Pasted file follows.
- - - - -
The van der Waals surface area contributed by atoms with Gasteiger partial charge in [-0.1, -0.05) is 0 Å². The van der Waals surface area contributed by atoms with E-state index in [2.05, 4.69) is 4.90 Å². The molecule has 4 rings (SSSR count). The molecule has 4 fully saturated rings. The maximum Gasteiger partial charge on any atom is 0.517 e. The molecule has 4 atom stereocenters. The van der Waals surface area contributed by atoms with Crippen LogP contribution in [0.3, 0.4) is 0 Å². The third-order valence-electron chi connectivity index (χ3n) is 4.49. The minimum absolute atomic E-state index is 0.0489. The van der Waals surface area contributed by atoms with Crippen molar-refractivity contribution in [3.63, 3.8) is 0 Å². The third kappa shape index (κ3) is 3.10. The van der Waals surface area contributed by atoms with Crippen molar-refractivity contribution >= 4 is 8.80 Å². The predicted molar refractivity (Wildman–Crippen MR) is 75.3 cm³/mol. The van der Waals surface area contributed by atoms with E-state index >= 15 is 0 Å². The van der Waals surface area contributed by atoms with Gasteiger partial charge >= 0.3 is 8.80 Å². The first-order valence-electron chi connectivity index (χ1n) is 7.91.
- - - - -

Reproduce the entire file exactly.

The van der Waals surface area contributed by atoms with Gasteiger partial charge in [-0.1, -0.05) is 0 Å². The van der Waals surface area contributed by atoms with E-state index in [2.05, 4.69) is 4.90 Å². The molecule has 4 rings (SSSR count). The molecule has 4 fully saturated rings. The maximum Gasteiger partial charge on any atom is 0.517 e. The molecule has 4 atom stereocenters. The van der Waals surface area contributed by atoms with Crippen LogP contribution in [0.3, 0.4) is 0 Å². The third-order valence-electron chi connectivity index (χ3n) is 4.49. The minimum absolute atomic E-state index is 0.0489. The van der Waals surface area contributed by atoms with Crippen molar-refractivity contribution in [3.63, 3.8) is 0 Å². The third kappa shape index (κ3) is 3.10. The van der Waals surface area contributed by atoms with Crippen molar-refractivity contribution >= 4 is 8.80 Å². The predicted molar refractivity (Wildman–Crippen MR) is 75.3 cm³/mol. The van der Waals surface area contributed by atoms with E-state index >= 15 is 0 Å². The van der Waals surface area contributed by atoms with Gasteiger partial charge >= 0.3 is 8.80 Å². The first-order valence-electron chi connectivity index (χ1n) is 7.91.